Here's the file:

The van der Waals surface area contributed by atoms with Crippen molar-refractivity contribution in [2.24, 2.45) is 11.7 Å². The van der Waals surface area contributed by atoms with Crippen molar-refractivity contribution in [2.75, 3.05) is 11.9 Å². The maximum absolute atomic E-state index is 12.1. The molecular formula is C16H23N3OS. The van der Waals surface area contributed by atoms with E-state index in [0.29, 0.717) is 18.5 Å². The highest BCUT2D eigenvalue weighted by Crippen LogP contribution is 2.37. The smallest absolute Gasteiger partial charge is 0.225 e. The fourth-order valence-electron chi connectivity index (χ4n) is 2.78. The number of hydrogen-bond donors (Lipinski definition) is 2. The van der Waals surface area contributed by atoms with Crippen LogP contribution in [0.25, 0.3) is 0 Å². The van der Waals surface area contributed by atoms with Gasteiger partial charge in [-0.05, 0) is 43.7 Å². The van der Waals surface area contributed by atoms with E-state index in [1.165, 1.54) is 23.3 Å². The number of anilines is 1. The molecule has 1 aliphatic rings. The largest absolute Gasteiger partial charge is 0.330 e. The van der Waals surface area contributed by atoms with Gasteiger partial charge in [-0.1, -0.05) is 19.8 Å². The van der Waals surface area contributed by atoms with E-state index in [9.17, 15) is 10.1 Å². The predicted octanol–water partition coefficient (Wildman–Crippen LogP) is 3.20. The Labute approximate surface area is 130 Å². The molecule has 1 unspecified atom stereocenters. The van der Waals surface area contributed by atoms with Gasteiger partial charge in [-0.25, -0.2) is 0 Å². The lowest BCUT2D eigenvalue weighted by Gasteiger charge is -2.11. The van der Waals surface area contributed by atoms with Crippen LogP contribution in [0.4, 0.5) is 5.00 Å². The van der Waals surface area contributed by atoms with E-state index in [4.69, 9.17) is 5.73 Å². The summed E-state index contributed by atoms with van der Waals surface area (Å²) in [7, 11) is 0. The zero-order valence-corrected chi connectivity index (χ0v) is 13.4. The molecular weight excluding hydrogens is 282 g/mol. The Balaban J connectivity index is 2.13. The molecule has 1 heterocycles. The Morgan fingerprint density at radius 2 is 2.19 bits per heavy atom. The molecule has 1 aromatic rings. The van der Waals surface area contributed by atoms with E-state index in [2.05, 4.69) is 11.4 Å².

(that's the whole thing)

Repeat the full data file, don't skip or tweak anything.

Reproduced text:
The van der Waals surface area contributed by atoms with Crippen molar-refractivity contribution in [2.24, 2.45) is 11.7 Å². The van der Waals surface area contributed by atoms with Crippen molar-refractivity contribution in [2.75, 3.05) is 11.9 Å². The maximum absolute atomic E-state index is 12.1. The molecular formula is C16H23N3OS. The van der Waals surface area contributed by atoms with E-state index in [0.29, 0.717) is 18.5 Å². The highest BCUT2D eigenvalue weighted by Crippen LogP contribution is 2.37. The smallest absolute Gasteiger partial charge is 0.225 e. The fourth-order valence-electron chi connectivity index (χ4n) is 2.78. The number of hydrogen-bond donors (Lipinski definition) is 2. The van der Waals surface area contributed by atoms with Crippen LogP contribution in [0.25, 0.3) is 0 Å². The van der Waals surface area contributed by atoms with Gasteiger partial charge in [-0.05, 0) is 43.7 Å². The van der Waals surface area contributed by atoms with E-state index in [1.165, 1.54) is 23.3 Å². The number of anilines is 1. The molecule has 1 aliphatic rings. The largest absolute Gasteiger partial charge is 0.330 e. The van der Waals surface area contributed by atoms with Gasteiger partial charge in [-0.1, -0.05) is 19.8 Å². The van der Waals surface area contributed by atoms with E-state index in [9.17, 15) is 10.1 Å². The predicted octanol–water partition coefficient (Wildman–Crippen LogP) is 3.20. The Labute approximate surface area is 130 Å². The molecule has 1 unspecified atom stereocenters. The van der Waals surface area contributed by atoms with Gasteiger partial charge in [-0.25, -0.2) is 0 Å². The lowest BCUT2D eigenvalue weighted by Gasteiger charge is -2.11. The van der Waals surface area contributed by atoms with Crippen LogP contribution in [0.4, 0.5) is 5.00 Å². The van der Waals surface area contributed by atoms with E-state index in [4.69, 9.17) is 5.73 Å². The summed E-state index contributed by atoms with van der Waals surface area (Å²) in [7, 11) is 0. The zero-order valence-corrected chi connectivity index (χ0v) is 13.4. The molecular weight excluding hydrogens is 282 g/mol. The Balaban J connectivity index is 2.13. The molecule has 1 heterocycles. The Morgan fingerprint density at radius 2 is 2.19 bits per heavy atom. The molecule has 1 aromatic rings. The van der Waals surface area contributed by atoms with E-state index in [2.05, 4.69) is 11.4 Å².